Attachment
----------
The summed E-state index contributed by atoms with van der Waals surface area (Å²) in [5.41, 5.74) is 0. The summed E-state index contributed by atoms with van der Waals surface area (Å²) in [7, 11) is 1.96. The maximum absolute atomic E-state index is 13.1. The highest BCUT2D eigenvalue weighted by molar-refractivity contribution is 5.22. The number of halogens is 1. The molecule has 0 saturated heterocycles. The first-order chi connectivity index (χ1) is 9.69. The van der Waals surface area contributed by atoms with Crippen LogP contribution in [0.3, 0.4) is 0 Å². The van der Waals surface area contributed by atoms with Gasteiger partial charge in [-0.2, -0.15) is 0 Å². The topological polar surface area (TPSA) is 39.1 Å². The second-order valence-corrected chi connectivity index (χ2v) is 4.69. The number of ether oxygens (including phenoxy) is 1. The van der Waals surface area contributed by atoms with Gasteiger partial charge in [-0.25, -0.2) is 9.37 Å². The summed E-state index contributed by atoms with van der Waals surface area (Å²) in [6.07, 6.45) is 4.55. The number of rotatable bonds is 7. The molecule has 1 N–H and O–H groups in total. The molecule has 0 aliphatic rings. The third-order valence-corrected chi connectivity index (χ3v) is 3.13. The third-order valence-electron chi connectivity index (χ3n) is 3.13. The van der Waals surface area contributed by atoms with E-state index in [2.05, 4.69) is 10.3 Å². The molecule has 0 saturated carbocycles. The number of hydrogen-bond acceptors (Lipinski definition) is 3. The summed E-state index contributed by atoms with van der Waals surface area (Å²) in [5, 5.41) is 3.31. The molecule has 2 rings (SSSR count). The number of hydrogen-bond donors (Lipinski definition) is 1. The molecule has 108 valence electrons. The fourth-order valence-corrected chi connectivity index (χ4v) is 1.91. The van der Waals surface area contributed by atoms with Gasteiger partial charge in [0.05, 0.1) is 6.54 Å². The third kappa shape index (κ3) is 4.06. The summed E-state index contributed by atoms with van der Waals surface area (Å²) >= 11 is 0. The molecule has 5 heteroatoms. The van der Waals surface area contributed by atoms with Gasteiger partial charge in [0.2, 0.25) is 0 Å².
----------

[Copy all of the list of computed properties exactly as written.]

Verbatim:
The summed E-state index contributed by atoms with van der Waals surface area (Å²) in [5.41, 5.74) is 0. The summed E-state index contributed by atoms with van der Waals surface area (Å²) in [7, 11) is 1.96. The maximum absolute atomic E-state index is 13.1. The highest BCUT2D eigenvalue weighted by molar-refractivity contribution is 5.22. The number of halogens is 1. The molecule has 0 saturated heterocycles. The first-order chi connectivity index (χ1) is 9.69. The van der Waals surface area contributed by atoms with Crippen LogP contribution in [0.3, 0.4) is 0 Å². The van der Waals surface area contributed by atoms with Gasteiger partial charge in [-0.2, -0.15) is 0 Å². The topological polar surface area (TPSA) is 39.1 Å². The second-order valence-corrected chi connectivity index (χ2v) is 4.69. The number of ether oxygens (including phenoxy) is 1. The van der Waals surface area contributed by atoms with Gasteiger partial charge in [-0.25, -0.2) is 9.37 Å². The summed E-state index contributed by atoms with van der Waals surface area (Å²) in [6.07, 6.45) is 4.55. The number of rotatable bonds is 7. The molecule has 1 N–H and O–H groups in total. The molecule has 0 aliphatic rings. The third-order valence-corrected chi connectivity index (χ3v) is 3.13. The third-order valence-electron chi connectivity index (χ3n) is 3.13. The van der Waals surface area contributed by atoms with E-state index in [2.05, 4.69) is 10.3 Å². The molecule has 0 saturated carbocycles. The number of hydrogen-bond acceptors (Lipinski definition) is 3. The summed E-state index contributed by atoms with van der Waals surface area (Å²) in [5, 5.41) is 3.31. The molecule has 2 rings (SSSR count). The number of hydrogen-bond donors (Lipinski definition) is 1. The molecule has 108 valence electrons. The fourth-order valence-corrected chi connectivity index (χ4v) is 1.91. The van der Waals surface area contributed by atoms with Gasteiger partial charge in [0.05, 0.1) is 6.54 Å². The third kappa shape index (κ3) is 4.06. The summed E-state index contributed by atoms with van der Waals surface area (Å²) >= 11 is 0. The molecule has 5 heteroatoms. The van der Waals surface area contributed by atoms with Gasteiger partial charge in [0.2, 0.25) is 0 Å².